How We Form Mental Models And Why You Should Care

I often hear people refer to others as having a different ‘mental model’. Normally this is short hand to say, they see the world differently to me, but I always wondered why this happens?

I decided to investigate and quickly realised that to understand this I first needed to consider how the brain works. This was a daunting challenge but with the help of the fantastic book, On Intelligence by Jeff Hawkins, I began to learn enough to be dangerous! Here’s a summary of what I discovered and why it’s important.

Contrary to popular opinion the brain doesn’t “compute’ answers like a machine, it retrieves answers from our associative memory. Our brain uses these stored memories to constantly make predictions about everything we see, hear and feel before or as it happens, with most of these predictions happening outside our awareness.

In essence, that means our view of the world today was actually formed though previous experiences that may have happened a long time ago. It also explains why we all have different mental models because we cannot all have had the same experiences.

Most of the time the way our brain works doesn’t impact our ability to understand each other. The world around us is fairly consistent and so we have built the same internal model of how it works. For example as a child you learned if you threw your toys, gravity would always pull them to the ground. Over the years we have all seen objects fall to the ground often enough and we have memories of these experiences that enable our brain to predict what will happen if we knock our coffee cup off the desk.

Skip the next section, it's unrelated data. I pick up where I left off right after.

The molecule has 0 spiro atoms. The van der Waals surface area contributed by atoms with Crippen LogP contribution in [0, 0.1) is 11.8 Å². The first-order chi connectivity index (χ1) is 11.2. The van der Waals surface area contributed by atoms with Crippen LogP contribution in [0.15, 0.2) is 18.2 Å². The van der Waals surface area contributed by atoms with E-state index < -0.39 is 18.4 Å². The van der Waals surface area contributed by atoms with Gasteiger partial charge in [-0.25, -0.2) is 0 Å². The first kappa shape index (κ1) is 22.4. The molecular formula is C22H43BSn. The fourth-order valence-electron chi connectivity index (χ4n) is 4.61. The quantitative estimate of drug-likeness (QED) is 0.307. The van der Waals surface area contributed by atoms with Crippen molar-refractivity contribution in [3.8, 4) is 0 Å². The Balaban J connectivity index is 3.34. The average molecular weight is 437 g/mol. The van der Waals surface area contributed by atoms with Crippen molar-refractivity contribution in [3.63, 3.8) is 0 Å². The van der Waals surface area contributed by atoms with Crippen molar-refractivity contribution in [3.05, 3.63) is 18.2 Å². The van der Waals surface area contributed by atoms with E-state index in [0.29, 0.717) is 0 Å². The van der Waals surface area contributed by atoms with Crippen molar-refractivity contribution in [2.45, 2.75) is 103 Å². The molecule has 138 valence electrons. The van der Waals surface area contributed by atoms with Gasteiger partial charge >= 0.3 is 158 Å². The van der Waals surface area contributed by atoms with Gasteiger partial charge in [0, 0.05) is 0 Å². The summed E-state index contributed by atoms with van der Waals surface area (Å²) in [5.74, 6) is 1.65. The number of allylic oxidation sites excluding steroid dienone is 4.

But what happens to our collective understanding with more nebulous concepts?

The fact is much of our world view is based on customs, culture and what we learned from those around us. These parts of our mental models are much less consistent and may be totally different for different people.

One of my favourite examples of this is how people from different cultures perceive space and objects differently. Studies have found that Asians attend more to the space between objects whereas Westerners attend more to the objects. This leads to surprising differences, like how in American cities the roads are named where as in Japanese cities the space between the roads are named.

In both my work and personal life I’ve encountered situations where two parties are saying the same thing, but have a different understanding of what each other really mean because their memories are different. It is what makes communication difficult and where the limitations of our ability to express our thoughts in words becomes most apparent.

If we are to gain collective understanding and build similar mental models I think we need to build shared experiences. Reading the same books, going on the same training or working together on the same projects help build similar memories to recall.

So before you dismiss someone for not seeing the world the same as you, consider how their past experiences may have influenced their view and how you can help them form new memories to get to collective understanding!